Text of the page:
By Josh Cosford, Contributing Editor
Do me a favor — stand up near a wall just out of arm’s length reach. Now raise your arm with your palm facing the wall and very slowly move toward the wall. Without yet touching the wall, tell me where the force comes from to move your body close to the wall. I hope each of you said aloud, “from me!” before your colleagues peered to see to whom you were talking.
Now continue moving until your palm is pressed firmly against the wall. We can agree that there is pressure between your palm and the wall. Where did that pressure come from? The wall? No, it came from you, pushing your hand against the wall. The pressure exists only because the wall is resisting, just as Newton’s Third Law would predict (every action has an equal and opposite reaction).
In the above example, did the wall — in any way — create force? Any grade-schooler would agree the force came from you, so why do we continue to believe counterintuitive claims such as “pressure is resistance to flow?” First, we must consider that pressure and force aren’t always interchangeable, mainly because only force can create pressure. We literally define pressure as force over a defined area, so the force component is a given.
I agree that resistance is half the equation, and without the wall resisting your hand in my first example, your hand would continue to hang out in free air while your colleagues stared bemusingly. But the pressure (and therefore, force) did not start at the wall. In hydraulics, you may argue that flow is not pressure — that it’s some kind of dynamic entity that flows freely like the wind until met with resistance. But force can only operate “downhill,” as it were, meaning it must come from an area of higher potential to one of lower potential. I know what you’re thinking, but magnetism isn’t a real force — don’t @ me.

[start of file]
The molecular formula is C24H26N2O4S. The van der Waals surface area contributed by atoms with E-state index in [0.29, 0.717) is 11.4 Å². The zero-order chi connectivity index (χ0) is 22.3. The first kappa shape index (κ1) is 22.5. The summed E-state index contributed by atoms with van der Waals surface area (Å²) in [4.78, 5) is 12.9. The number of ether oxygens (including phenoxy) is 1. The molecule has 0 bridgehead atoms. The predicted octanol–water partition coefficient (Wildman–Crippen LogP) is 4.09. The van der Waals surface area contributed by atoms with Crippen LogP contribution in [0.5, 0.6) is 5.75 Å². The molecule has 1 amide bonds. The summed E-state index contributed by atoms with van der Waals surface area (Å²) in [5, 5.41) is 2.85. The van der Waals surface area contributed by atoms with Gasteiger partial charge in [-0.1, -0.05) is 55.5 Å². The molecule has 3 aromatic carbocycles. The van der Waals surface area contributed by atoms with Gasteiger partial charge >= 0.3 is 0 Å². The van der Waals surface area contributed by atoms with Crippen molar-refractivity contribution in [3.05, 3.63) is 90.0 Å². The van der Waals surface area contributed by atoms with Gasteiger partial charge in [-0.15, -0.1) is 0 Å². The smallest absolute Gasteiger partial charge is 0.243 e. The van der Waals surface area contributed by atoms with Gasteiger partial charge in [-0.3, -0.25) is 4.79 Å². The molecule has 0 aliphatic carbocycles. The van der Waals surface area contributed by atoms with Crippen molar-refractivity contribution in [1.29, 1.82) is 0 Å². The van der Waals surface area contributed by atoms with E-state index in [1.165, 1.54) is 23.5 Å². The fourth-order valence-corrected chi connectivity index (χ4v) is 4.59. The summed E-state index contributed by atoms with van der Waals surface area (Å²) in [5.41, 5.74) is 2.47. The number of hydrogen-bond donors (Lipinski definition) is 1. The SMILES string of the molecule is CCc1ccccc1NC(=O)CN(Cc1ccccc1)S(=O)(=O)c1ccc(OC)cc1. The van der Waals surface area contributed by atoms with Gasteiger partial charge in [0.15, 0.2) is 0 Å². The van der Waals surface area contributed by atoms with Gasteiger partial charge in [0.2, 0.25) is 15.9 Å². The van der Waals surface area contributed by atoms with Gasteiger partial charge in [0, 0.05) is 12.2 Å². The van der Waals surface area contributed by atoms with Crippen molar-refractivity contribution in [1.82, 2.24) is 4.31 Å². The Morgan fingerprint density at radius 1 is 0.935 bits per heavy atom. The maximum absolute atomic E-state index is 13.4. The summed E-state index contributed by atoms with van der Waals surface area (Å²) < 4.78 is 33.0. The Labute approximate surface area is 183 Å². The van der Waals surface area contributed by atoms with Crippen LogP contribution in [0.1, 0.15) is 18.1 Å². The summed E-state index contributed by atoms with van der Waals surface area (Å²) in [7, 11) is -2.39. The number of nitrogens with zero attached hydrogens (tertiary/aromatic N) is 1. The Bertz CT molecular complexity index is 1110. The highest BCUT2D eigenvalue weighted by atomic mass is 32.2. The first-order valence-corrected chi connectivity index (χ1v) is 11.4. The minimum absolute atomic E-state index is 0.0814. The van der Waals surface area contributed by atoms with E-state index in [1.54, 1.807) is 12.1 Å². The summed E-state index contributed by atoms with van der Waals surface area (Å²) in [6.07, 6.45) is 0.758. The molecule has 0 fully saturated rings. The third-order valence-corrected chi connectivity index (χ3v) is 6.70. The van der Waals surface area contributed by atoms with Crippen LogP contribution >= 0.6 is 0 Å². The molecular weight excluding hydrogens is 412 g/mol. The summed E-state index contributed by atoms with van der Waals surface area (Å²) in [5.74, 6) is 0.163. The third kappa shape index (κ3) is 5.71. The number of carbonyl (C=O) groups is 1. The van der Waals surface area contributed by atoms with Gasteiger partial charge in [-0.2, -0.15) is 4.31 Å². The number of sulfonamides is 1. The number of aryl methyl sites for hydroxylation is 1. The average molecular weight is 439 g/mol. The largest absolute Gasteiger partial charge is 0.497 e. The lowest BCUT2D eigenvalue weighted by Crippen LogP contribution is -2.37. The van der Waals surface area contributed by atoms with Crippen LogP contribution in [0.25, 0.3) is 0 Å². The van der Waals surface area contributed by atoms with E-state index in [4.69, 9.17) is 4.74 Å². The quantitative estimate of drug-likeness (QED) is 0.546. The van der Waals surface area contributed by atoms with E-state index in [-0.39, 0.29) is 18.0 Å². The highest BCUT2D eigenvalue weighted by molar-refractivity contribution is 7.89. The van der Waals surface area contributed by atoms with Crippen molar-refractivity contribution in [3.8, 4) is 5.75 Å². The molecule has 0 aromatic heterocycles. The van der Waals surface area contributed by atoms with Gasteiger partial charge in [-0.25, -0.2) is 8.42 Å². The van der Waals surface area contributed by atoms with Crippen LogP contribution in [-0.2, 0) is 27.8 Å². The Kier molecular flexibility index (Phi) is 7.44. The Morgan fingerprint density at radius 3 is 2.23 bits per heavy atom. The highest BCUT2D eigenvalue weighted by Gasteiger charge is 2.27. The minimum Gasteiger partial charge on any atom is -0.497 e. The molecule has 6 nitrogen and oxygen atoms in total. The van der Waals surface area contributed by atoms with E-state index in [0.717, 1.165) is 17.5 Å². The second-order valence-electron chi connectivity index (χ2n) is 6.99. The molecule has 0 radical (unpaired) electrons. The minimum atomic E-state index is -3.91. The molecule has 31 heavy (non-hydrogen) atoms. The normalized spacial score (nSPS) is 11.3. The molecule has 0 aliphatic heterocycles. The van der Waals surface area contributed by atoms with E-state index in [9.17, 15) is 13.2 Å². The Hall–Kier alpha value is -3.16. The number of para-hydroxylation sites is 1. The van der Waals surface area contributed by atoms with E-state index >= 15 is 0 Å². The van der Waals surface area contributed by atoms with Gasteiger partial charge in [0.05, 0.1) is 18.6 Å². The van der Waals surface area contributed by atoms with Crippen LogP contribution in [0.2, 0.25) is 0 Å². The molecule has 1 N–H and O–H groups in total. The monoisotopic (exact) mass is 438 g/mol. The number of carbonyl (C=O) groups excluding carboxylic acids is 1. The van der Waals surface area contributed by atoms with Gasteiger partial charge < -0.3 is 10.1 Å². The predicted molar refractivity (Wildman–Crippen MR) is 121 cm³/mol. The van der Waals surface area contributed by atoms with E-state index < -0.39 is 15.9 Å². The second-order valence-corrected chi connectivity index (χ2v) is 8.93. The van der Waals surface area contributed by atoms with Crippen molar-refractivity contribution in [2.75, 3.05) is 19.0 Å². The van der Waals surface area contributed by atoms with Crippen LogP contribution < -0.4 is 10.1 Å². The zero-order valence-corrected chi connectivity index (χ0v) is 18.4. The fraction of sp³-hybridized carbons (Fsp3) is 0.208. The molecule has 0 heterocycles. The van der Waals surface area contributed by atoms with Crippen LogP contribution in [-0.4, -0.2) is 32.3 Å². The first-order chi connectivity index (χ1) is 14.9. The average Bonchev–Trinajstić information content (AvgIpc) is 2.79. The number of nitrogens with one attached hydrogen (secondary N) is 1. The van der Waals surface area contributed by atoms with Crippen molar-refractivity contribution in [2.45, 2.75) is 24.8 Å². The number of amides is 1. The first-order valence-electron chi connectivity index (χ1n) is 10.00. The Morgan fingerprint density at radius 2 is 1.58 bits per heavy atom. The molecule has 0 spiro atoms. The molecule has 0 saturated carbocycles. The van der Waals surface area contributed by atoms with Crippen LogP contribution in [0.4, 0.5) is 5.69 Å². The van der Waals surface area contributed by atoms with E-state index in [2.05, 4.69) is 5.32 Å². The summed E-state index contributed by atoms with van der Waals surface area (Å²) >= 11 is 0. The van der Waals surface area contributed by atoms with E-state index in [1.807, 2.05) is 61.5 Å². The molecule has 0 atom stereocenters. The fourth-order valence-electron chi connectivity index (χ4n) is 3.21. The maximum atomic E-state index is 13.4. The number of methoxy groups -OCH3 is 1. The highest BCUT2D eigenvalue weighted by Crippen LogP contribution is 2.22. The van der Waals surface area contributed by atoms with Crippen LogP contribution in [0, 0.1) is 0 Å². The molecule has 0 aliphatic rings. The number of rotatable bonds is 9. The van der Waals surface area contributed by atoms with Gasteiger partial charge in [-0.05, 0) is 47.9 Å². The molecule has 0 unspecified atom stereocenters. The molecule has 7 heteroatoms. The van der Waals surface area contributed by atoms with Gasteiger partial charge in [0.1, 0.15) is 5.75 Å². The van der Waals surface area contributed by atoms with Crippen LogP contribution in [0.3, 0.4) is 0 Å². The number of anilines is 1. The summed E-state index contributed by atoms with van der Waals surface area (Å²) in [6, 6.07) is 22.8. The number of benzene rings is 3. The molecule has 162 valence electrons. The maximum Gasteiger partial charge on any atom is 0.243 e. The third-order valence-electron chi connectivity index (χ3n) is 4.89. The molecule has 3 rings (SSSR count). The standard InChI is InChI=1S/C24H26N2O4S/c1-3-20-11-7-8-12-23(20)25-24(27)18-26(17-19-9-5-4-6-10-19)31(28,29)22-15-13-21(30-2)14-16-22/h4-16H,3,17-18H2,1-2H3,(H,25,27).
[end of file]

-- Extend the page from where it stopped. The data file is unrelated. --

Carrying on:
Pressure always starts at the pump. The source of energy in a hydraulic system is the prime mover, which imparts energy into our hydraulic transformer, also known as a pump. Our pump imparts force upon the hydraulic fluid, sending it in motion. Even if we assume a straight pipe exits the pump with no restriction, some friction from the pipe (or even air) must be overcome, creating fractional psi on a highly sensitive pressure gauge.
The same can be said for an entire hydraulic system. Even a tiny circuit running a hydraulic motor with no load will still see nominal pressure overcoming friction inside the plumbing and the motor’s internal moving parts. However, if we take that motor and run it through a thousand feet of hose some distance from the pump, pressure gauges at the pump will read much higher than at the motor’s work port, even with no load. If the claim that pressure starts at the resistance, then pressure at the motor should be higher than at the pump. However, such an example would see our hydraulic fluid moving backwards!
Clearly, hydraulic circuits work as intended because they follow the laws of physics. A hydraulic pump pushing on hydraulic fluid is no different from someone pushing on a solid rod – the transfer of force occurs no differently, only that hydraulic oil is a slightly compressible fluid. There is no way to skirt the laws of nature — pressure makes it go. So if you’re in Detroit for the Fluid Power Technology Conference this October 12-13, be sure to schedule some time for my live presentation, Debunking Flow Makes It Go.